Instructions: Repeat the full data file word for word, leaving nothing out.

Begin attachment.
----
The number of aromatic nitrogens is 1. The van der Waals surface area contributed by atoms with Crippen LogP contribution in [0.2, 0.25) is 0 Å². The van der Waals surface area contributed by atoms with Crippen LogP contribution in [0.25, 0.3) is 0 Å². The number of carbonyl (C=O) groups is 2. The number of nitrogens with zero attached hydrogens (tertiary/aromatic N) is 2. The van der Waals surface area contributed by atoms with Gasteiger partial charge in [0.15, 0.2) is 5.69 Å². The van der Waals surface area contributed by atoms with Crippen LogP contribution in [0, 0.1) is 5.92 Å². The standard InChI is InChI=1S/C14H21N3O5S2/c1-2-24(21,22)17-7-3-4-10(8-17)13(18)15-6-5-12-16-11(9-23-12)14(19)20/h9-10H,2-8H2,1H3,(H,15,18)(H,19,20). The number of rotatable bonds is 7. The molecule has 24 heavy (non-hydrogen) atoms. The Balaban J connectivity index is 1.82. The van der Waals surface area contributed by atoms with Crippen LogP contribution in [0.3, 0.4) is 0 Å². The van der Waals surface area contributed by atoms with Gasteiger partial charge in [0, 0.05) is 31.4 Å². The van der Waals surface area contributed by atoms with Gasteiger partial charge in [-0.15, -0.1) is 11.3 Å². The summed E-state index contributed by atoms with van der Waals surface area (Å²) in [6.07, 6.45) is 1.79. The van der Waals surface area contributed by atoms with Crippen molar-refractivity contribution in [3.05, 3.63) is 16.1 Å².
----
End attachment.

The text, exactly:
The number of aromatic nitrogens is 1. The van der Waals surface area contributed by atoms with Crippen LogP contribution in [0.2, 0.25) is 0 Å². The van der Waals surface area contributed by atoms with Crippen LogP contribution in [0.25, 0.3) is 0 Å². The number of carbonyl (C=O) groups is 2. The number of nitrogens with zero attached hydrogens (tertiary/aromatic N) is 2. The van der Waals surface area contributed by atoms with Gasteiger partial charge in [0.15, 0.2) is 5.69 Å². The van der Waals surface area contributed by atoms with Crippen LogP contribution in [0, 0.1) is 5.92 Å². The standard InChI is InChI=1S/C14H21N3O5S2/c1-2-24(21,22)17-7-3-4-10(8-17)13(18)15-6-5-12-16-11(9-23-12)14(19)20/h9-10H,2-8H2,1H3,(H,15,18)(H,19,20). The number of rotatable bonds is 7. The molecule has 24 heavy (non-hydrogen) atoms. The Balaban J connectivity index is 1.82. The van der Waals surface area contributed by atoms with Crippen LogP contribution in [0.3, 0.4) is 0 Å². The van der Waals surface area contributed by atoms with Gasteiger partial charge in [0, 0.05) is 31.4 Å². The van der Waals surface area contributed by atoms with Gasteiger partial charge in [-0.15, -0.1) is 11.3 Å². The summed E-state index contributed by atoms with van der Waals surface area (Å²) in [6.07, 6.45) is 1.79. The van der Waals surface area contributed by atoms with Crippen molar-refractivity contribution in [3.05, 3.63) is 16.1 Å².